and events, Simpson understood he would not be able to shoot. Then there was also the fact that Dave’s character had developed into so much more
than just Dan from the book. The climax of the film, done at Wounded Knee, was mostly improvised by Dave Bald Eagle creating a staggering, emotional
moment of revelation.

Dave Bald Eagle, “in his own family background was closer to the events of the Wounded Knee massacre than the character he was playing. I mean it was
Dave’s people… who were there.” In that moment Dave revealed something that was buried deep inside, he said, “I’ve been holding that in for 95
years.”

This powerful moment, Simpson believes, is why the audience has fallen in love with this film. He said it’s almost like, “they’re watching something
far deeper than a movie, something historic, really.”

The fact that Simpson was able to get such weighted moments on camera is impressive when you consider everything that went into the film. For instance,
“We shot in 18 days: Shooting that fast normally means long 16 hour shooting days but we had a 95-year-old star and a very unreliable Buick [that
broke down multiple times, luckily Sweeney was a “great amateur mechanic” and was at-the-ready] and so typically we shot around 8 hours a day.”

Simpson also managed to create this film with a small crew of two: his sound guy, Rick Van Ness, and one miscellaneous helper. According to Simpson,
“we all loved each other and we all trusted each other,” which is truly what made everyone so at ease and allowed them to capture that incredible
moment on Wounded Knee.

Simpson said, “Kent Nerburn and I would be the first to admit that when talking of the Wounded Knee massacre nothing we could write could match the
power of Dave Bald Eagle’s words. Dave and Dan were truly one at this point. So it became an improvisation; two takes; one on Dave and one on Chris.
Dave said afterwards that he went to a place he’d been suppressing for 95 years when reliving the massacre on screen. “No one else was there other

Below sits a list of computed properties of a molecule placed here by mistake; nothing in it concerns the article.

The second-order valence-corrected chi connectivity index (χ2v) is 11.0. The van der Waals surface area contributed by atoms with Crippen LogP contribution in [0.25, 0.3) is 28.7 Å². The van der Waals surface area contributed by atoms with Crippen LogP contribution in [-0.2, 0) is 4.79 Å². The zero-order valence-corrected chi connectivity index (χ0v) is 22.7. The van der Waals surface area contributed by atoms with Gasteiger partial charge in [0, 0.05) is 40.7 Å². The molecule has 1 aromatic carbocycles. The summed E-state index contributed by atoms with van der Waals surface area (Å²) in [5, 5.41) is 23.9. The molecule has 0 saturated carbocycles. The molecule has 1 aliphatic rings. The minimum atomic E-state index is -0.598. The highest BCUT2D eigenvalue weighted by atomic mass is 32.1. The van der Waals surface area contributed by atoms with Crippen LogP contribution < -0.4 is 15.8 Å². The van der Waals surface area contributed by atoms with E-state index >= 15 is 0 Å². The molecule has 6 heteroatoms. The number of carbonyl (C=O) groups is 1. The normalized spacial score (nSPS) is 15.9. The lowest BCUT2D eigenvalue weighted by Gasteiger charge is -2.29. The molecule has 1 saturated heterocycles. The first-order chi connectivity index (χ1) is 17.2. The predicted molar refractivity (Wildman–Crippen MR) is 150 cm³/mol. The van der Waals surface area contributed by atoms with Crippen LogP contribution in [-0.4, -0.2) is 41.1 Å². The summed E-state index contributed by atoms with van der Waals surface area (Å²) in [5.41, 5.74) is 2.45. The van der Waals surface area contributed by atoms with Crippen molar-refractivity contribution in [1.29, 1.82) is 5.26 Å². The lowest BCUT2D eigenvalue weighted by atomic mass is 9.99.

than myself and Rick, our amazing sound guy. Hollywood could never have achieved that: Intimate film-making at its best.”

Due to the inability to work long days and the size of his crew, Simpson really had to make sure he was always thinking ahead. He got up early to prep
sets for the day, wrote large print script cards for Dave Bald Eagle to read and slow-cooked lunch while everyone ate breakfast. He also altered
his usual fast-paced filming, rather than taking a million different shots at various angles, “I picked a technique for each scene, and stuck with
it. And a lot of the film is focused and based in nature, because that’s what it’s like at the Plains.”

This film actually ended up being Dave Bald Eagle’s last: “Dave Bald Eagle passed away at 97-years-old on the 22nd of July, 2016. The story of his
passing and his life was reported widely around the world. It was the most read story in the world online on the BBC News, [and] NPR discussed
whether he was ‘the most interesting man in the world’.”

This story and Dave Bald Eagle’s moments on the set is now concrete in history. This film’s success is certainly not limited to the powerful moments
that Dave created. This films success is shared with it’s audience who talks about the film on social media, the other actors and crew members
involved, and certainly, by the “non-Hollywood” artists, Steven Lewis Simpson and Kent Nerburn: “We’ve found a far bigger audience doing it the
way we’ve done it, and we’ve done it a much harder way than they have, which shows how much people really, deeply connected to this film.”